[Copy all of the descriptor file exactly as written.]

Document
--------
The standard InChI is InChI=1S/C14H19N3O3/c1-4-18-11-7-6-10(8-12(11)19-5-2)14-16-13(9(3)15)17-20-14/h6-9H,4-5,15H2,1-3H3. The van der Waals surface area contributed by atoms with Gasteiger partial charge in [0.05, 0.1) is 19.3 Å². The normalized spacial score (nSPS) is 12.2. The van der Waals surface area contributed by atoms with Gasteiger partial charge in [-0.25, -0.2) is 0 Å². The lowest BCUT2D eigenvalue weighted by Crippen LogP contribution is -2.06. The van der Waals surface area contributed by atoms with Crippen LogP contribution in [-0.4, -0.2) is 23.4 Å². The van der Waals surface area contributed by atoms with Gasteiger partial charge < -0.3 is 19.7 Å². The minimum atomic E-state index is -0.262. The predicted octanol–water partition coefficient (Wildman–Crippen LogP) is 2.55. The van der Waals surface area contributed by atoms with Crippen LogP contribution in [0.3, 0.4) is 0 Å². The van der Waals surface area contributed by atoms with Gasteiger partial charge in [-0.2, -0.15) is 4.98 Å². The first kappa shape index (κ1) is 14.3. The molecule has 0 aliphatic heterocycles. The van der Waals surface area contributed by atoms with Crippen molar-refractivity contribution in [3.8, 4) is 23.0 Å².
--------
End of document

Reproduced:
The standard InChI is InChI=1S/C14H19N3O3/c1-4-18-11-7-6-10(8-12(11)19-5-2)14-16-13(9(3)15)17-20-14/h6-9H,4-5,15H2,1-3H3. The van der Waals surface area contributed by atoms with Gasteiger partial charge in [0.05, 0.1) is 19.3 Å². The normalized spacial score (nSPS) is 12.2. The van der Waals surface area contributed by atoms with Gasteiger partial charge in [-0.25, -0.2) is 0 Å². The lowest BCUT2D eigenvalue weighted by Crippen LogP contribution is -2.06. The van der Waals surface area contributed by atoms with Crippen LogP contribution in [-0.4, -0.2) is 23.4 Å². The van der Waals surface area contributed by atoms with Gasteiger partial charge < -0.3 is 19.7 Å². The minimum atomic E-state index is -0.262. The predicted octanol–water partition coefficient (Wildman–Crippen LogP) is 2.55. The van der Waals surface area contributed by atoms with Crippen LogP contribution in [0.3, 0.4) is 0 Å². The van der Waals surface area contributed by atoms with Gasteiger partial charge in [-0.2, -0.15) is 4.98 Å². The first kappa shape index (κ1) is 14.3. The molecule has 0 aliphatic heterocycles. The van der Waals surface area contributed by atoms with Crippen molar-refractivity contribution in [3.8, 4) is 23.0 Å².